“We must provide our students a strong science education so they have the necessary knowledge to compete in a global economy,” said Stephen Pruitt, Vice President of Content, Research and Development at Achieve, who is coordinating the NGSS effort. “A strong understanding of science is crucial not only to our success as a nation, but to living in the 21st century.”

For more information, visit the Next Generation Science Standards website at www.nextgenscience.org.

Written by California Science Teachers Association

California Science Teachers Association

CSTA represents science educators statewide—in every science discipline at every grade level, Kindergarten through University.

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CSTA Annual Conference Early Bird Rates End July 14

Posted: Wednesday, July 12th, 2017

by Jessica Sawko

Teachers engaged in workshop activity

Teachers engaging in hands-on learning during a workshop at the 2016 CSTA conference.

Don’t miss your chance to register at the early bird rate for the 2017 CSTA Conference – the early-bird rate closes July 14. Need ideas on how to secure funding for your participation? Visit our website for suggestions, a budget planning tool, and downloadable justification letter to share with your admin. Want to take advantage of the early rate – but know your district will pay eventually? Register online today and CSTA will reimburse you when we receive payment from your district/employer. (For more information on how that works contact Zi Stair in the office for details – 916-979-7004 or zi@cascience.org.)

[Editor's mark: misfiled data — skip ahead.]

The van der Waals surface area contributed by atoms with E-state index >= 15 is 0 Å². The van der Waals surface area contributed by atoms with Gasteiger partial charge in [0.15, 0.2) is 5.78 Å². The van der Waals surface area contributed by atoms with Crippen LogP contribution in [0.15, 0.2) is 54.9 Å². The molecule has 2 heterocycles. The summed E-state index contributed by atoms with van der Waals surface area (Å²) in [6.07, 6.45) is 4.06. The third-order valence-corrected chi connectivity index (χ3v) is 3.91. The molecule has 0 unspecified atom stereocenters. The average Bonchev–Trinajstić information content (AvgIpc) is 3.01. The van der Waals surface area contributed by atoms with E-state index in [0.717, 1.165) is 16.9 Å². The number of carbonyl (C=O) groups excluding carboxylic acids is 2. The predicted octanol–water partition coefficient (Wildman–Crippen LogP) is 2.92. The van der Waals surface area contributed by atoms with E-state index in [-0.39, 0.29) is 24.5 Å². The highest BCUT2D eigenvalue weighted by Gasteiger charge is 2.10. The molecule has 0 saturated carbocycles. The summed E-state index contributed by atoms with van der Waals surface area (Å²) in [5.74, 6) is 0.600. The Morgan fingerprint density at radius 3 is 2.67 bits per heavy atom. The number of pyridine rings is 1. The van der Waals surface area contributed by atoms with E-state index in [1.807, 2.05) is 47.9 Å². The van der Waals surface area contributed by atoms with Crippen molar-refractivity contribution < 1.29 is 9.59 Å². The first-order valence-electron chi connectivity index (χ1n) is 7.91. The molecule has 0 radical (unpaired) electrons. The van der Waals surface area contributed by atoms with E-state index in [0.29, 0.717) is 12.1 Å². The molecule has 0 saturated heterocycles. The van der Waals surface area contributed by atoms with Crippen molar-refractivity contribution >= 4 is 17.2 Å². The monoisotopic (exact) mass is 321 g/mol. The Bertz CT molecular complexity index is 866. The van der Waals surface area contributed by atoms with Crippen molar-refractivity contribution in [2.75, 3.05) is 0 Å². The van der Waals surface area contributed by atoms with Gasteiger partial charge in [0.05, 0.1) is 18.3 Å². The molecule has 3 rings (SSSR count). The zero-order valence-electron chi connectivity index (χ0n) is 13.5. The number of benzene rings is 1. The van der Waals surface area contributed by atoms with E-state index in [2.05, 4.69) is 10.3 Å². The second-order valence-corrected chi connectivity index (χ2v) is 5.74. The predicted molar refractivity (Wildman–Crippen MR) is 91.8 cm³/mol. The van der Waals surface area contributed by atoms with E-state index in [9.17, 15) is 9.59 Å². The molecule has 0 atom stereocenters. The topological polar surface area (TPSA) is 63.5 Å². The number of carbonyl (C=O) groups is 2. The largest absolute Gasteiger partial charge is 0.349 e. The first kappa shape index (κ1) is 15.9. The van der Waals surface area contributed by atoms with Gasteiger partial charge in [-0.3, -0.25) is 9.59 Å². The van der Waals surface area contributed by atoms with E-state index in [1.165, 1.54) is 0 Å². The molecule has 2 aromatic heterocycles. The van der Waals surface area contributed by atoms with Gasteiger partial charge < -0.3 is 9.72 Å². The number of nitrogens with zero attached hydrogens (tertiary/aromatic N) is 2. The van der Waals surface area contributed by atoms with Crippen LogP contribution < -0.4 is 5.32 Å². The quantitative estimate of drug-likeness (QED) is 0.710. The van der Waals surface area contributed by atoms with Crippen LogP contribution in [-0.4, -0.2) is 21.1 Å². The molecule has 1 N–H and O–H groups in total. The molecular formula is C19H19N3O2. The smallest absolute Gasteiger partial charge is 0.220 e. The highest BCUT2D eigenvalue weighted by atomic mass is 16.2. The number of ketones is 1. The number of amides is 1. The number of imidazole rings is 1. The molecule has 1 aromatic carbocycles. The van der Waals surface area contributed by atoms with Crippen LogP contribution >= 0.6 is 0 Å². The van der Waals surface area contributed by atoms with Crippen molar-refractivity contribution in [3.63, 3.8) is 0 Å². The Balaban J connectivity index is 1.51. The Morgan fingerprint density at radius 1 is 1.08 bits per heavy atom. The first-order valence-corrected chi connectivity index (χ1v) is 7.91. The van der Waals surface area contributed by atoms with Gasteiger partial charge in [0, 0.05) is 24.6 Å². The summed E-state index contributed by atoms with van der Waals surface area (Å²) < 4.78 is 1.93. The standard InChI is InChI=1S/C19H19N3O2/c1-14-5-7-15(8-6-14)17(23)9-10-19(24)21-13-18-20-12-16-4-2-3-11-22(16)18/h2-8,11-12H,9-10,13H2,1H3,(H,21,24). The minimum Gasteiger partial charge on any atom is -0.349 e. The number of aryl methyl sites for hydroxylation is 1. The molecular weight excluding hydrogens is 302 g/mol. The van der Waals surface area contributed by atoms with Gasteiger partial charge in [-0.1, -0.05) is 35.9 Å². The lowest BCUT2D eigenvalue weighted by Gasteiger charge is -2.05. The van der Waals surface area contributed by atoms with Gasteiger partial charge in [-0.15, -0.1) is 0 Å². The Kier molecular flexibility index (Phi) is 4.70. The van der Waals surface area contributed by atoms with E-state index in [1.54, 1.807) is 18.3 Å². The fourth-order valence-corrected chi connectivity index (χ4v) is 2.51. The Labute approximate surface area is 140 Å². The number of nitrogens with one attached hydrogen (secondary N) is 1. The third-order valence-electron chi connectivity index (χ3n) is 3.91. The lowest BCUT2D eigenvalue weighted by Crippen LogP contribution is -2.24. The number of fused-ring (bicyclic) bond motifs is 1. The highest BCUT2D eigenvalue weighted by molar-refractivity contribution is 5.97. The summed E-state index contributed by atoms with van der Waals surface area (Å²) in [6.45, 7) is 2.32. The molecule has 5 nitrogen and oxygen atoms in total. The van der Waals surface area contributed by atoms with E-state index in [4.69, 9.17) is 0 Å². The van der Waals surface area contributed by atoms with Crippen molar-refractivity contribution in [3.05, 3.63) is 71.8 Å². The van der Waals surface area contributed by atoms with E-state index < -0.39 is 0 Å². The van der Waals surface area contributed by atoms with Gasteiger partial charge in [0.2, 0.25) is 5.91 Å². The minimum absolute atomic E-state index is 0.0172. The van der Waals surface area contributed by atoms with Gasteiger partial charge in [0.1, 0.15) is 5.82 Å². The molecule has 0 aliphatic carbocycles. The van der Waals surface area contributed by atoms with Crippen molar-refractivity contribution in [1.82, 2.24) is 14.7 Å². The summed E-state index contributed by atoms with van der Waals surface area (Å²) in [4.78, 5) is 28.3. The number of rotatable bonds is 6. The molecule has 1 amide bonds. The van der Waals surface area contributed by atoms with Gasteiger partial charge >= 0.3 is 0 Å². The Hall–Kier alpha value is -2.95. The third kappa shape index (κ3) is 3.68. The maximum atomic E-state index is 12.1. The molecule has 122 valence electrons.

New Information Now Available On-line:

Written by California Science Teachers Association

California Science Teachers Association

CSTA represents science educators statewide—in every science discipline at every grade level, Kindergarten through University.